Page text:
Well, I’m back from my travels (more on that later), and I’d say that what seems the most interesting to me in the mountains of documents metaphorically sitting in my inbox is the introduction of Google’s Accessible Web Search.

The idea is absolutely valuable, in my mind. Like other indexes of accessible web sites, it gives the impaired user the ability to search knowing that what they find will also be something that they can actually use. However, having a brilliant idea doesn’t necessarily make the product all that great.

I’m certainly not the first to comment on this, but the several others who have had comments to make have generally agreed that the realization is flawed. First of all, there’s Google’s standard non-standards-based web design. Sure, it’s a very simple page, and there’s not much there to confuse the visitor. I can accept that. This isn’t necessarily a page where they precision of the code makes that much difference. However, it’s also worthwhile to look at the effort which would be required to make the page accessible. A reasonably competent standards based designer should be able to convert this page into strict HTML (HyperText Markup Language) with CSS (Cascading Style Sheets) design with no more than a commitment of a few hours. Can Google not spare a few hours to take care of this? Perhaps Google is over-committed to their new development to spare the time to actually perfect anything older…

If Google would just take the time to make it’s search interface accessible and standards-based it would allow this accessible search to make a much greater impact. If, in addition to that, Google would spend the time to make ALL of it’s interfaces accessible, I would consider that one of the best things since sliced bread. It’s a tiny little piece of development in comparison to the complexity of many of Google’s projects – just make those search interfaces and results pages accessible. So simple, and so needed.

A second problem is in the project tagline: "Accessible Web Search for the Visually Impaired ". There’s a big problem right there – is Google ignoring all other modes of accessibility? I understand that it’s rather a difficult prospect to identify whether a site is accessible to individuals with motor control problems or with dyslexia – but I would appreciate an acknowledgement that accessibility on the web is far more than just sites for people visual impairments.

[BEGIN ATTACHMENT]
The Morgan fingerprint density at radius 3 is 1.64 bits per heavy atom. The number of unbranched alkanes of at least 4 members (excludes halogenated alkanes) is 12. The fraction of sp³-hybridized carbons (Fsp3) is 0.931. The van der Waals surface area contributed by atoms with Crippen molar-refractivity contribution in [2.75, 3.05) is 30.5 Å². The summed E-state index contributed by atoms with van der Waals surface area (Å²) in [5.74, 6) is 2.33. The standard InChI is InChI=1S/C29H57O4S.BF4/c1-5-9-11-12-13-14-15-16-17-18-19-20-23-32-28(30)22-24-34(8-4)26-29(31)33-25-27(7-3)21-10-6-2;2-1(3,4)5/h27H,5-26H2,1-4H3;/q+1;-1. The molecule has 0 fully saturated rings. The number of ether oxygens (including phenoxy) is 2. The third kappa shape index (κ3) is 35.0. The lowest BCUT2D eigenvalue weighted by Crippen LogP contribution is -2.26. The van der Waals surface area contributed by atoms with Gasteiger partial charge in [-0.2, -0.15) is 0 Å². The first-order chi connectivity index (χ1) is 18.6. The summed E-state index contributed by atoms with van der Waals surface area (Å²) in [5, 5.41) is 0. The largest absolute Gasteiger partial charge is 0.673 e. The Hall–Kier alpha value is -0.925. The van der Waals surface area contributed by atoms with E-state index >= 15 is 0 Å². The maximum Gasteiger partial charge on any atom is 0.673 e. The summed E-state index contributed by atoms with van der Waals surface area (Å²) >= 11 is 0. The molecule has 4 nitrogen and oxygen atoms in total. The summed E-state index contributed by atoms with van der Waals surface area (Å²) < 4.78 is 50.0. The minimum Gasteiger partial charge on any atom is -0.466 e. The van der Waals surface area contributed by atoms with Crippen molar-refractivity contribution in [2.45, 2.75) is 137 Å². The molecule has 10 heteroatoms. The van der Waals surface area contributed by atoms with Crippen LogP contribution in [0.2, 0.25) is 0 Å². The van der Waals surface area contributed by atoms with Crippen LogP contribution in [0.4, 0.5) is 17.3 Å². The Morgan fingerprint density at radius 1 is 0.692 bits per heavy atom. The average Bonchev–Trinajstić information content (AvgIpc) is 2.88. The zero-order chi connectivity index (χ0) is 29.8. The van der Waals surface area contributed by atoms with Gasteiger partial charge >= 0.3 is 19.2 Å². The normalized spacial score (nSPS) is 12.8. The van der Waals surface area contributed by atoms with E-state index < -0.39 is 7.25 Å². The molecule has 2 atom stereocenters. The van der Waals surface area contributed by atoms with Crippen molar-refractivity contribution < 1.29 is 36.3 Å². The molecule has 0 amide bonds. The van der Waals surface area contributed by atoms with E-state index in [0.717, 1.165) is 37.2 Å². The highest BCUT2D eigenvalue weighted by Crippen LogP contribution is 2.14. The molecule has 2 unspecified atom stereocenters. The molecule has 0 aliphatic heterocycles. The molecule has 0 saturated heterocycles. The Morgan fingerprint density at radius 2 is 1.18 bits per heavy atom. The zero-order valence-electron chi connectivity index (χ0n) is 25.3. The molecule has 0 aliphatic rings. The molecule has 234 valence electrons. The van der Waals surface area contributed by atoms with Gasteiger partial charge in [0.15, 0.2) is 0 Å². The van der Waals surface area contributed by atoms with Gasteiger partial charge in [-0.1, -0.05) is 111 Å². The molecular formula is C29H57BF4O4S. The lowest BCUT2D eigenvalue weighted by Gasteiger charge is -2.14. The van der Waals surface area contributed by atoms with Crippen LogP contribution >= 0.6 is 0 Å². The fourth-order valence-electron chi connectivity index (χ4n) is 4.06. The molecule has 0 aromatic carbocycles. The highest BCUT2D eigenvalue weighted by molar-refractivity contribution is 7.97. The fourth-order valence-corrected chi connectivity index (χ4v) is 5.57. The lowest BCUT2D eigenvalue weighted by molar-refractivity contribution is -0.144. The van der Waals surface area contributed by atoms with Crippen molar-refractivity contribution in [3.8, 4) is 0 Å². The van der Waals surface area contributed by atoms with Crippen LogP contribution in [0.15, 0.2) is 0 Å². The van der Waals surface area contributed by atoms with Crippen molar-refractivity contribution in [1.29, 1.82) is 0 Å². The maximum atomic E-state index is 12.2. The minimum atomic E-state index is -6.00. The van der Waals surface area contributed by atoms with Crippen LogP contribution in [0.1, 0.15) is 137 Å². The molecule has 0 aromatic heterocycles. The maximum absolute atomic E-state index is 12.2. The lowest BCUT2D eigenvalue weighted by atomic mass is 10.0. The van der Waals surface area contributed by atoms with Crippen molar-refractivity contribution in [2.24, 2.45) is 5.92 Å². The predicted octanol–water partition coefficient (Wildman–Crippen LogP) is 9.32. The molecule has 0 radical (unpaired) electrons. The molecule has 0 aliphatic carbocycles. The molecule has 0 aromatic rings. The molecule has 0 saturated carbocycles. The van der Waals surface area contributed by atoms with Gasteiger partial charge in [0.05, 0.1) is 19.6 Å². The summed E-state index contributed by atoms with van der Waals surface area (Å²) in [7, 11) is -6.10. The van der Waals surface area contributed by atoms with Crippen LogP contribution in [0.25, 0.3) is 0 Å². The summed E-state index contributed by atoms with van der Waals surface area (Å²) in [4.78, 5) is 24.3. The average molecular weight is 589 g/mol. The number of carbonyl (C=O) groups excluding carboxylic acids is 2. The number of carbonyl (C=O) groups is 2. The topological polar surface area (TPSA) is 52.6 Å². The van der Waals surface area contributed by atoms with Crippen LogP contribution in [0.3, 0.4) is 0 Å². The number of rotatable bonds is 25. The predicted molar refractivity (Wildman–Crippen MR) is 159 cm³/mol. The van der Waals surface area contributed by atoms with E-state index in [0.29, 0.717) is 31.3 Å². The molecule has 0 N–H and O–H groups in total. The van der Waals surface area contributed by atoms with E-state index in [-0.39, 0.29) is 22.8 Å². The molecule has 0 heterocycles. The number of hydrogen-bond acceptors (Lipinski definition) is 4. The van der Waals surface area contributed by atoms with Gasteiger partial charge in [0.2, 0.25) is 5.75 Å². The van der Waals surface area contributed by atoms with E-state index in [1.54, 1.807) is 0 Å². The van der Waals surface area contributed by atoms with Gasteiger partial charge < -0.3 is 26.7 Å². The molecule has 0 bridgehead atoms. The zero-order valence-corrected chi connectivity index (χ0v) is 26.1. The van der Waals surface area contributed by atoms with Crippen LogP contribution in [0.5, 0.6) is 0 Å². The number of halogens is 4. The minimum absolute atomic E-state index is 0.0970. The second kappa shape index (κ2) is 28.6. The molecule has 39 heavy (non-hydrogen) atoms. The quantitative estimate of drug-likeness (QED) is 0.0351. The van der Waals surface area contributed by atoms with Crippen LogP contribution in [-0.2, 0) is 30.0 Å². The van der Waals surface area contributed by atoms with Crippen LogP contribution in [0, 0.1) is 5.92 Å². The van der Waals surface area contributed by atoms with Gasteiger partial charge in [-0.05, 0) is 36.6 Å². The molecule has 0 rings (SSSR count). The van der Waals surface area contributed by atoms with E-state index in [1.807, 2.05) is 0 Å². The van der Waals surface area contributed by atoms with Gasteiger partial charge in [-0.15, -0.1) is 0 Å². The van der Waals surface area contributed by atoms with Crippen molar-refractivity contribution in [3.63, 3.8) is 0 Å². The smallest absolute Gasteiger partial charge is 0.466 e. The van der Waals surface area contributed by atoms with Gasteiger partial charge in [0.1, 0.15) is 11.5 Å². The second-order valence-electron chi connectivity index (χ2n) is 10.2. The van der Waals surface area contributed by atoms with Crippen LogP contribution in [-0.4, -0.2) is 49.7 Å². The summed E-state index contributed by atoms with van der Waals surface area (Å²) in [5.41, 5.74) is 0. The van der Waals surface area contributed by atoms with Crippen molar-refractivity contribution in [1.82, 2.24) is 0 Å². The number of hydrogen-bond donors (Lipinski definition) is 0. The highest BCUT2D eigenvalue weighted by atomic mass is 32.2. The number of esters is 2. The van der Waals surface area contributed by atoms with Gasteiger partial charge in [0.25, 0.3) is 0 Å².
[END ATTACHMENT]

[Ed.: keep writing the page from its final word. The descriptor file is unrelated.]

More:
I’m left wondering exactly how Google identifies accessible sites. In the FAQ (Frequently Asked Questions) is the statement:

Google Accessible Search looks at a number of signals by examining the HTML markup found on a web page. It tends to favor pages that degrade gracefully —– pages with few visual distractions and pages that are likely to render well with images turned off. […] Currently we take into account several factors, including a given page’s simplicity, how much visual imagery it carries and whether or not its primary purpose is immediately viable with keyboard navigation.

OK. Well, I’m not one-hundred percent sure what this means – can Google determine the difference between images which are accompanied by good Alt text and bad? Can they determine when images are necessary to the meaning of a page or not? This sounds much like complex pages with numerous images are candidates to immediate exclusion – but what is complexity? The visual layout can be very complex and yet contain an incredibly simple underlying structure in accessible design. It all depends on how the site has been designed to degrade or be user controlled.

I’m not expecting Google to come up with an algorithm which can definitively decide whether a page is accessible. The top experts in the field don’t always agree when it comes to a personal review of a site – it’s unreasonable to expect a search algorithm to do better. I would merely like greater transparency about the issues that Google is looking at to decide accessibility.

I applaud Google for the concept and the principles behind the Accessible Web Search, and wish them the best in making it a real, practical, and valuable resource for impaired populations. I also implore them to take their ideals to the next step and embrace web standards and accessibility in their own development and interfaces.